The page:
It’s all about hope.
I’m out of hospital. I have a lot going on in my life right now, so I haven’t been writing. I may start again when I have things to say, and the space to do it. There is a lot of psychology/mental health in my life as it is – with university, work and volunteering – and I need to spend my spare time focusing on other things for now.
I’ve been away for work since Monday. I work on an island, at a residential camp. A large proportion of the kids we get are from disadvantaged backgrounds – whether that means they’re in out of home care; experiencing behavioural, learning or emotional disorders; in community support programs; or a whole range of other circumstances. It’s a very stressful job which comes with huge responsibilities, reporting back to the Department of Communities. I’m absolutely exhausted at the moment – working sixteen hour days doesn’t agree with me, but I love my job. It rained torrentially from Monday to Thursday, but today was beautiful. Here’s some photos I took this morning.
I love this island. It soothes my soul. All week I’ve been musing, breathing in the salt water and rain, navigating the bush covering the island by moonlight. I’ve been having a hard time relating to people in my life lately. Getting easily frustrated and upset at their actions, finding it difficult to bite my tongue. I know how it is to be disempowered – I spent a long time there. But I’m finding it very hard recently to remember that where people are in their journeys is only a reflection on them. I feel like a horrible person – I should be more sympathetic, I should be kinder, I shouldn’t get upset over the things that I do.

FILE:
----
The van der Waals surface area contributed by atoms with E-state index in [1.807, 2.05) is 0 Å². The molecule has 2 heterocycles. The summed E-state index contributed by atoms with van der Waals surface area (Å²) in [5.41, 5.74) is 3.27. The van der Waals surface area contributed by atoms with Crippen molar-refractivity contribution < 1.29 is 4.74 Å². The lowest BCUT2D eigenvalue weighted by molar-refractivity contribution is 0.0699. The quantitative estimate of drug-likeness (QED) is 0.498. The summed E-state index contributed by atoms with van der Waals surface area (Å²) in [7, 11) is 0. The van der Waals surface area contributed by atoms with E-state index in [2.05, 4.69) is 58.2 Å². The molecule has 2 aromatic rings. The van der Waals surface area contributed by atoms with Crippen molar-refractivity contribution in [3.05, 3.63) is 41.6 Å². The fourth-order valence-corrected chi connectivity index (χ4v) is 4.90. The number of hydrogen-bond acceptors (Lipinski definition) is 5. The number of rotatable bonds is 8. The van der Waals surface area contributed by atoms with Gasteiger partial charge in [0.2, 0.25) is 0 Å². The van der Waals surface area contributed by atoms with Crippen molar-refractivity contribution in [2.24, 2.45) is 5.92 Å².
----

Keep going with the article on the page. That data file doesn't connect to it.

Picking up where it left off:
I need to be kinder to myself. I need to reassess what (and who) I can and can’t have in my life if I’m doing what is best for me. I chronically push myself too far, overcommit and give too much of myself to others. I need to remember to look after myself as well, and not emotionally invest so much in others wellbeing.
On a different note, I’m so incredibly lucky to work in such a beautiful place.
I’ve been neglecting this space somewhat. I’m drowning in university work which I don’t seem to be able to do. I have all my references, I’ve written out structured plans for my reports and essays, but somehow there is a block when I actually attempt to do this work. I lay out my books, articles, pencilcase and laptop, open a word document… and then nothing. I’ve spent hours sitting staring at the blank screen, knowing exactly what I need to do but not being able to string the words together to form a logical argument.